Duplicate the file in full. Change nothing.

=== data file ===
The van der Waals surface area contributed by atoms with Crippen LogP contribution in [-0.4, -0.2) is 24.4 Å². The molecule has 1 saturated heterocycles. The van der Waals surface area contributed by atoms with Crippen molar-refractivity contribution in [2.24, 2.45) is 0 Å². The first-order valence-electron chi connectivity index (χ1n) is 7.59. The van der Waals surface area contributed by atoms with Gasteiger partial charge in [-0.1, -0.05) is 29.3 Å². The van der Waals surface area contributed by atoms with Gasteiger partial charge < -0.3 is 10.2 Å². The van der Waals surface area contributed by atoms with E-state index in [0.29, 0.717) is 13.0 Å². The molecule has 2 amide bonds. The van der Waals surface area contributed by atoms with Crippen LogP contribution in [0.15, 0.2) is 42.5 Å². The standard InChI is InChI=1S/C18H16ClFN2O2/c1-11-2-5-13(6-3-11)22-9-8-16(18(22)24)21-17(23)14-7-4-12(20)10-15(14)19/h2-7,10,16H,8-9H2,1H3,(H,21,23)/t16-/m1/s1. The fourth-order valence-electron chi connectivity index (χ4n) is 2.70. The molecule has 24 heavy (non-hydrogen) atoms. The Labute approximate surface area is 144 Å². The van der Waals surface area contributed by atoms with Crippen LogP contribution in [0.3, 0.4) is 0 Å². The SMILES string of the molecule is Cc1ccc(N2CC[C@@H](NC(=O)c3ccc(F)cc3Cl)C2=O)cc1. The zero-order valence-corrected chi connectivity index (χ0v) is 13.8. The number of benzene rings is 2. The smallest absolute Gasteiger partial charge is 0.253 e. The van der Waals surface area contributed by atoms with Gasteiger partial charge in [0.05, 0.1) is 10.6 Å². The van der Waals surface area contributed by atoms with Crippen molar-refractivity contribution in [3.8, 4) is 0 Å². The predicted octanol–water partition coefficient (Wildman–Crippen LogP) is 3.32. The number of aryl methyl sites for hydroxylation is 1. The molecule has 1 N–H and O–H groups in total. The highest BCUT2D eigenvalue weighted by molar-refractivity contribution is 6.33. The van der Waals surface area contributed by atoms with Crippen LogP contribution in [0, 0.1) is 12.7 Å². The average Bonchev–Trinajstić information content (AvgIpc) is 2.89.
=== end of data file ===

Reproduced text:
The van der Waals surface area contributed by atoms with Crippen LogP contribution in [-0.4, -0.2) is 24.4 Å². The molecule has 1 saturated heterocycles. The van der Waals surface area contributed by atoms with Crippen molar-refractivity contribution in [2.24, 2.45) is 0 Å². The first-order valence-electron chi connectivity index (χ1n) is 7.59. The van der Waals surface area contributed by atoms with Gasteiger partial charge in [-0.1, -0.05) is 29.3 Å². The van der Waals surface area contributed by atoms with Gasteiger partial charge < -0.3 is 10.2 Å². The van der Waals surface area contributed by atoms with E-state index in [0.29, 0.717) is 13.0 Å². The molecule has 2 amide bonds. The van der Waals surface area contributed by atoms with Crippen LogP contribution in [0.15, 0.2) is 42.5 Å². The standard InChI is InChI=1S/C18H16ClFN2O2/c1-11-2-5-13(6-3-11)22-9-8-16(18(22)24)21-17(23)14-7-4-12(20)10-15(14)19/h2-7,10,16H,8-9H2,1H3,(H,21,23)/t16-/m1/s1. The fourth-order valence-electron chi connectivity index (χ4n) is 2.70. The molecule has 24 heavy (non-hydrogen) atoms. The Labute approximate surface area is 144 Å². The van der Waals surface area contributed by atoms with Crippen LogP contribution in [0.3, 0.4) is 0 Å². The SMILES string of the molecule is Cc1ccc(N2CC[C@@H](NC(=O)c3ccc(F)cc3Cl)C2=O)cc1. The zero-order valence-corrected chi connectivity index (χ0v) is 13.8. The number of benzene rings is 2. The smallest absolute Gasteiger partial charge is 0.253 e. The van der Waals surface area contributed by atoms with Gasteiger partial charge in [0.05, 0.1) is 10.6 Å². The van der Waals surface area contributed by atoms with Crippen molar-refractivity contribution in [3.8, 4) is 0 Å². The predicted octanol–water partition coefficient (Wildman–Crippen LogP) is 3.32. The number of aryl methyl sites for hydroxylation is 1. The molecule has 1 N–H and O–H groups in total. The highest BCUT2D eigenvalue weighted by molar-refractivity contribution is 6.33. The van der Waals surface area contributed by atoms with Crippen LogP contribution in [0, 0.1) is 12.7 Å². The average Bonchev–Trinajstić information content (AvgIpc) is 2.89.